Also contributing to favorable future job opportunities for mechanics is the long-term trend toward fewer students entering technical schools to learn skilled maintenance and repair trades. Many of the students who have the ability and aptitude to work on planes are choosing to go to college, work in computer-related fields, or go into other repair and maintenance occupations with better working conditions. If this trend continues, the supply of trained aviation mechanics may not keep up with the needs of the air transportation industry.
Job opportunities will continue to be the best at small commuter and regional airlines, at FAA repair stations, and in general aviation. Commuter and regional airlines is the fastest growing segment of the air transportation industry, but wages in these airlines tend to be lower than those in the major airlines, so they attract fewer job applicants. Also, some jobs will become available as experienced mechanics leave for higher paying jobs with the major airlines or transfer to other occupations. Mechanics will face more competition for jobs with large airlines because the high wages and travel benefits that these jobs offer generally attract more qualified applicants than there are openings.
Nonetheless, job opportunities with the airlines are expected to be better than they have been in the past. In general, prospects will be best for applicants with experience and an A&P certification. Mechanics who keep abreast of technological advances in electronics, composite materials, and other areas will be in greatest demand. Also, mechanics who are willing to relocate to smaller rural areas will have better job opportunities.
Avionics technicians who are trained to work with complex aircraft systems, performing some duties normally performed by certified A&P mechanics, should have the best job prospects. Additionally, technicians with licensing that enables them to work on the airplane, either removing or reinstalling equipment, are expected to be in especially high demand.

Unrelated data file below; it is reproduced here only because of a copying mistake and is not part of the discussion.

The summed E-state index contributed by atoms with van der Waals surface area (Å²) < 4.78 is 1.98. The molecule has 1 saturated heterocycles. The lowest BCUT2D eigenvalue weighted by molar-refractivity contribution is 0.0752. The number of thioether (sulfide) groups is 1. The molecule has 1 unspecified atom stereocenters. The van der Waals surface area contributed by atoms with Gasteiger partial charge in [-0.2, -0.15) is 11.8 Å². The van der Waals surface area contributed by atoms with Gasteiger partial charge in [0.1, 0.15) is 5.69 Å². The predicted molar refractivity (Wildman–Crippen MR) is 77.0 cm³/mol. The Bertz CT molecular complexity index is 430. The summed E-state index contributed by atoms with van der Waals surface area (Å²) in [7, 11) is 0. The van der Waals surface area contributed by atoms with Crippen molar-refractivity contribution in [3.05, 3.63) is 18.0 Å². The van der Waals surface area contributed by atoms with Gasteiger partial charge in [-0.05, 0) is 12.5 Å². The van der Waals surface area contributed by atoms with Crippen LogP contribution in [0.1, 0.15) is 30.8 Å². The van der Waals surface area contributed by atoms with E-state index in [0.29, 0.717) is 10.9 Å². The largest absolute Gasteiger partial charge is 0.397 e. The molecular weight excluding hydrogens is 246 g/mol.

Median hourly wages of aircraft mechanics and service technicians were about $24.71 in May 2008. The middle 50 percent earned between $20.25 and $29.25. The lowest 10 percent earned less than $15.85, and the highest 10 percent earned more than $33.19.
Median hourly wages of avionics technicians were about $23.71 in May 2008. The middle 50 percent earned between $20.10 and $28.02. The lowest 10 percent earned less than $16.45, and the highest 10 percent earned more than $30.87.
Mechanics who work on jets for the major airlines generally earn more than those working on other aircraft. Those who graduate from an aviation maintenance technician school often earn higher starting salaries than individuals who receive training in the Armed Forces or on the job. Airline mechanics and their immediate families receive reduced-fare transportation on their own and most other airlines.
Almost 3 in 10 aircraft and avionics equipment mechanics and service technicians are members of unions or covered by union agreements. The principal unions are the International Association of Machinists and Aerospace Workers and the Transport Workers Union of America. Some mechanics are represented by the International Brotherhood of Teamsters.